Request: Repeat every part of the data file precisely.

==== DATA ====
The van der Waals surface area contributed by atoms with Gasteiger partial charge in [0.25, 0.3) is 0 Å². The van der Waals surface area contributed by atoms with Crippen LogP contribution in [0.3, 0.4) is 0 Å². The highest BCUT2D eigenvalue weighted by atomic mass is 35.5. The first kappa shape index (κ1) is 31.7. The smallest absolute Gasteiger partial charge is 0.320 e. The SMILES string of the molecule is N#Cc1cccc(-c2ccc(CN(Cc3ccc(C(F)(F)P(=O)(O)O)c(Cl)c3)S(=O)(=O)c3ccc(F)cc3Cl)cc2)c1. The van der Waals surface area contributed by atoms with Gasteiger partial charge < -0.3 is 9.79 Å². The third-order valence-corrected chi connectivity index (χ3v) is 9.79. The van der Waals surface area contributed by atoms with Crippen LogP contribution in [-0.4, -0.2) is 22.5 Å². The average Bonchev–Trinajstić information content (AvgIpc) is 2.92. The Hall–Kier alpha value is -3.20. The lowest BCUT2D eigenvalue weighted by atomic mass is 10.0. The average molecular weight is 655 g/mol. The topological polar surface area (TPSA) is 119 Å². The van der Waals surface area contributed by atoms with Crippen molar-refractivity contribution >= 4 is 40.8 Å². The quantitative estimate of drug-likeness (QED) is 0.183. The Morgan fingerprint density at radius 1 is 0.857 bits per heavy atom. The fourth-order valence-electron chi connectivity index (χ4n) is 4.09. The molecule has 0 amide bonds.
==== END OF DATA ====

The van der Waals surface area contributed by atoms with Gasteiger partial charge in [0.25, 0.3) is 0 Å². The van der Waals surface area contributed by atoms with Crippen LogP contribution in [0.3, 0.4) is 0 Å². The highest BCUT2D eigenvalue weighted by atomic mass is 35.5. The first kappa shape index (κ1) is 31.7. The smallest absolute Gasteiger partial charge is 0.320 e. The SMILES string of the molecule is N#Cc1cccc(-c2ccc(CN(Cc3ccc(C(F)(F)P(=O)(O)O)c(Cl)c3)S(=O)(=O)c3ccc(F)cc3Cl)cc2)c1. The van der Waals surface area contributed by atoms with Gasteiger partial charge < -0.3 is 9.79 Å². The third-order valence-corrected chi connectivity index (χ3v) is 9.79. The van der Waals surface area contributed by atoms with Crippen LogP contribution in [-0.4, -0.2) is 22.5 Å². The average Bonchev–Trinajstić information content (AvgIpc) is 2.92. The Hall–Kier alpha value is -3.20. The lowest BCUT2D eigenvalue weighted by atomic mass is 10.0. The average molecular weight is 655 g/mol. The topological polar surface area (TPSA) is 119 Å². The van der Waals surface area contributed by atoms with Crippen molar-refractivity contribution >= 4 is 40.8 Å². The quantitative estimate of drug-likeness (QED) is 0.183. The Morgan fingerprint density at radius 1 is 0.857 bits per heavy atom. The fourth-order valence-electron chi connectivity index (χ4n) is 4.09. The molecule has 0 amide bonds.